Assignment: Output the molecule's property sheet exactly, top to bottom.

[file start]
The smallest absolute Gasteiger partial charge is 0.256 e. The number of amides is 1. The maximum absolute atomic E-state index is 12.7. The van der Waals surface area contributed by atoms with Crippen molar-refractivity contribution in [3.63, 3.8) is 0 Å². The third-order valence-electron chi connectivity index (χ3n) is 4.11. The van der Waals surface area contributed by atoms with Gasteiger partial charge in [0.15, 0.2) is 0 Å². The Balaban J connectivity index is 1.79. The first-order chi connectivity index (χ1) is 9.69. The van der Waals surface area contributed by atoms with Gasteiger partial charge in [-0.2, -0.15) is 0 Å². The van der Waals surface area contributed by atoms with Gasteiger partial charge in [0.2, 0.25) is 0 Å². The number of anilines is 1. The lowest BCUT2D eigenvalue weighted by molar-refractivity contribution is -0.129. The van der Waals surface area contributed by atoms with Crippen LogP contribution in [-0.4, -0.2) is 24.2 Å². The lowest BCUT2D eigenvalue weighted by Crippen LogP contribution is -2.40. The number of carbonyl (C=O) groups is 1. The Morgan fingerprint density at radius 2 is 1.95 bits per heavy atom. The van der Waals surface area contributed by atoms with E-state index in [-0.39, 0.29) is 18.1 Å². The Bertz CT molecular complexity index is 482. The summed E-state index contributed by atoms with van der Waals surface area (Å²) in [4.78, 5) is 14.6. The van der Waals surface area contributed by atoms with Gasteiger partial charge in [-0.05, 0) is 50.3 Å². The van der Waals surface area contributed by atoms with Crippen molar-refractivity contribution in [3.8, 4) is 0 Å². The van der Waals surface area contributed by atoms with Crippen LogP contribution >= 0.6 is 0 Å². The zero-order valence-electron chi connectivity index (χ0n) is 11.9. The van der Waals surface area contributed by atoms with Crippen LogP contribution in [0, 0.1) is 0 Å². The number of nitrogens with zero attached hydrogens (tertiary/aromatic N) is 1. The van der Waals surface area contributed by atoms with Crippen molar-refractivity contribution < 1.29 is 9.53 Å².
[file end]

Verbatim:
The smallest absolute Gasteiger partial charge is 0.256 e. The number of amides is 1. The maximum absolute atomic E-state index is 12.7. The van der Waals surface area contributed by atoms with Crippen molar-refractivity contribution in [3.63, 3.8) is 0 Å². The third-order valence-electron chi connectivity index (χ3n) is 4.11. The van der Waals surface area contributed by atoms with Gasteiger partial charge in [0.15, 0.2) is 0 Å². The Balaban J connectivity index is 1.79. The first-order chi connectivity index (χ1) is 9.69. The van der Waals surface area contributed by atoms with Gasteiger partial charge in [-0.2, -0.15) is 0 Å². The van der Waals surface area contributed by atoms with Gasteiger partial charge in [0.2, 0.25) is 0 Å². The number of anilines is 1. The lowest BCUT2D eigenvalue weighted by molar-refractivity contribution is -0.129. The van der Waals surface area contributed by atoms with Crippen LogP contribution in [-0.4, -0.2) is 24.2 Å². The lowest BCUT2D eigenvalue weighted by Crippen LogP contribution is -2.40. The number of carbonyl (C=O) groups is 1. The Morgan fingerprint density at radius 2 is 1.95 bits per heavy atom. The van der Waals surface area contributed by atoms with E-state index in [-0.39, 0.29) is 18.1 Å². The Bertz CT molecular complexity index is 482. The summed E-state index contributed by atoms with van der Waals surface area (Å²) in [4.78, 5) is 14.6. The van der Waals surface area contributed by atoms with Gasteiger partial charge in [-0.05, 0) is 50.3 Å². The van der Waals surface area contributed by atoms with Crippen molar-refractivity contribution in [3.8, 4) is 0 Å². The van der Waals surface area contributed by atoms with Crippen LogP contribution >= 0.6 is 0 Å². The zero-order valence-electron chi connectivity index (χ0n) is 11.9. The van der Waals surface area contributed by atoms with Crippen LogP contribution in [0, 0.1) is 0 Å². The number of nitrogens with zero attached hydrogens (tertiary/aromatic N) is 1. The van der Waals surface area contributed by atoms with Crippen molar-refractivity contribution < 1.29 is 9.53 Å².